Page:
Another change for the better can be found in the film’s climactic battle atop the Gotham Cathedral. When the Joker finally plummets from the rope ladder dangling off his helicopter, we get a quick shot of the Clown Prince of Crime screaming as he falls to his death. It’s so quick because the shot is animated, and the filmmakers desperately wanted to hide that fact, so it goes by in a flash (and is optically darkened to make it even murkier). Why they couldn’t/didn’t shoot a process shot of the Joker falling, I don’t know, but artist Jerry Ordway wasn’t constrained the way the filmmakers were, so we get a much more satisfying, full-on action scene, more befitting the film’s scope and ambition:
At this point, the comic book also features a brief set-piece completely cut from the movie: Gordon and the GCPD find an unconscious Batman laying on the ground, only to discover it’s Alexander Knox serving as a decoy. Vicki Vale notices Bruce, in a skin-tight black jumpsuit and carrying his utility belt, making a quick escape. While this scene isn’t essential, it’s a nice follow-up, reminds everyone how deceptively clever Batman is, and gives Knox a nice “Batman’s Pal Alexander Knox” moment.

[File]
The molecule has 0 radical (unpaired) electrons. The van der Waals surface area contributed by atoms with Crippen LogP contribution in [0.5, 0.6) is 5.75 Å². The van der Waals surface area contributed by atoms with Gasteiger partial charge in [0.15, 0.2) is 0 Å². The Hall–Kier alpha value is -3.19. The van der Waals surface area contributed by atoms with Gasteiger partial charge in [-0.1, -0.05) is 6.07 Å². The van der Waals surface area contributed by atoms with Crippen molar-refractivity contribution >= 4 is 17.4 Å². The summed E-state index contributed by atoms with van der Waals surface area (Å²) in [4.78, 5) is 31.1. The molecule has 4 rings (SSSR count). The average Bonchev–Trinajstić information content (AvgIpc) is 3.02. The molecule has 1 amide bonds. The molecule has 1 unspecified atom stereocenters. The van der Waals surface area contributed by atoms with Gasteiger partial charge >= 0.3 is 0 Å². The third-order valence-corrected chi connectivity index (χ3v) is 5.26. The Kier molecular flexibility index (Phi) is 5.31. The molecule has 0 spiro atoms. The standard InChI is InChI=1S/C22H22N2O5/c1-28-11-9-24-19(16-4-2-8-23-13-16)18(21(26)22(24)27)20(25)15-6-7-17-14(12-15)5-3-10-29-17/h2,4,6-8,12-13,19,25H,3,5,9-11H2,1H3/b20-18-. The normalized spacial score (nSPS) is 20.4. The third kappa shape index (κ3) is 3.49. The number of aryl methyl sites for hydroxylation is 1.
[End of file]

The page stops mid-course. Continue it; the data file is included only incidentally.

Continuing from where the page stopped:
Finally, we all remember how Batman ends: a moody shot of the Dark Knight standing on a rooftop, gazing at the newly built Batsignal in the sky. A great shot, but to this Batman fan it feels a little too static: Come on, Bats, the signal is lit, get moving!
Thankfully the comic book delivers, with the final page being a big glossy shot of Batman swinging into action: